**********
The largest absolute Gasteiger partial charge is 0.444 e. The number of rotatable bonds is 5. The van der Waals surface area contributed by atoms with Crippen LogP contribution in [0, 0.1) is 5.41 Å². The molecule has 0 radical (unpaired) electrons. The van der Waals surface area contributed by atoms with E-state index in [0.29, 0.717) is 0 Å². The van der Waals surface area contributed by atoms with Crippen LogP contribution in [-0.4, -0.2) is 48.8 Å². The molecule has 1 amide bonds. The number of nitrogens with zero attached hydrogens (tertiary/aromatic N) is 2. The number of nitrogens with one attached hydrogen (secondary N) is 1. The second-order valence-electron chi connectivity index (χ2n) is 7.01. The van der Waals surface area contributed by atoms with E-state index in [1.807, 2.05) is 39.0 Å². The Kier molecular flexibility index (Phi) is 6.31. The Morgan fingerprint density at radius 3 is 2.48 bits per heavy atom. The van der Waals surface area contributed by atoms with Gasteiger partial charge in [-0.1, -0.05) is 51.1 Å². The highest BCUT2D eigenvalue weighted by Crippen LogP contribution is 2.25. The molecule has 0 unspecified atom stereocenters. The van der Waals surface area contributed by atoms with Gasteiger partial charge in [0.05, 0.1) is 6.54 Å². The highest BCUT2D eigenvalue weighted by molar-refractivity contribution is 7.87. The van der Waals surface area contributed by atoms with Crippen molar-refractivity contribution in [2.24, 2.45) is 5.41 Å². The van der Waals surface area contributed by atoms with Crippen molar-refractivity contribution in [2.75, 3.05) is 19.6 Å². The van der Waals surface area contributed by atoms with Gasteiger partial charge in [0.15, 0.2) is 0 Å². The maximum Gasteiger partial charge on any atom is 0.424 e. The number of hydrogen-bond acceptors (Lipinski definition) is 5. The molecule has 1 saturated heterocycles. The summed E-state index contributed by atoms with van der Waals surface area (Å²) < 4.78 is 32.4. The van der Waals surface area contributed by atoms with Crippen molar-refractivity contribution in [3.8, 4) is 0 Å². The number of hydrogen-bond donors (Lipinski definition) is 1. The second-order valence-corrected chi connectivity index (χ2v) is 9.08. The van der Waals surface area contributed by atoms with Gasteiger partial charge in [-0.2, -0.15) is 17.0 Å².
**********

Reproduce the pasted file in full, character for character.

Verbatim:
The largest absolute Gasteiger partial charge is 0.444 e. The number of rotatable bonds is 5. The van der Waals surface area contributed by atoms with Crippen LogP contribution in [0, 0.1) is 5.41 Å². The molecule has 0 radical (unpaired) electrons. The van der Waals surface area contributed by atoms with E-state index in [0.29, 0.717) is 0 Å². The van der Waals surface area contributed by atoms with Crippen LogP contribution in [-0.4, -0.2) is 48.8 Å². The molecule has 1 amide bonds. The number of nitrogens with zero attached hydrogens (tertiary/aromatic N) is 2. The number of nitrogens with one attached hydrogen (secondary N) is 1. The second-order valence-electron chi connectivity index (χ2n) is 7.01. The van der Waals surface area contributed by atoms with E-state index in [1.807, 2.05) is 39.0 Å². The Kier molecular flexibility index (Phi) is 6.31. The Morgan fingerprint density at radius 3 is 2.48 bits per heavy atom. The van der Waals surface area contributed by atoms with Gasteiger partial charge in [-0.1, -0.05) is 51.1 Å². The highest BCUT2D eigenvalue weighted by Crippen LogP contribution is 2.25. The molecule has 0 unspecified atom stereocenters. The van der Waals surface area contributed by atoms with Gasteiger partial charge in [0.05, 0.1) is 6.54 Å². The highest BCUT2D eigenvalue weighted by molar-refractivity contribution is 7.87. The van der Waals surface area contributed by atoms with Crippen molar-refractivity contribution in [2.24, 2.45) is 5.41 Å². The van der Waals surface area contributed by atoms with Crippen molar-refractivity contribution in [2.75, 3.05) is 19.6 Å². The van der Waals surface area contributed by atoms with Gasteiger partial charge in [0.15, 0.2) is 0 Å². The maximum Gasteiger partial charge on any atom is 0.424 e. The number of hydrogen-bond acceptors (Lipinski definition) is 5. The molecule has 1 saturated heterocycles. The summed E-state index contributed by atoms with van der Waals surface area (Å²) < 4.78 is 32.4. The van der Waals surface area contributed by atoms with Crippen molar-refractivity contribution in [3.8, 4) is 0 Å². The number of hydrogen-bond donors (Lipinski definition) is 1. The second-order valence-corrected chi connectivity index (χ2v) is 9.08. The van der Waals surface area contributed by atoms with Gasteiger partial charge in [-0.2, -0.15) is 17.0 Å².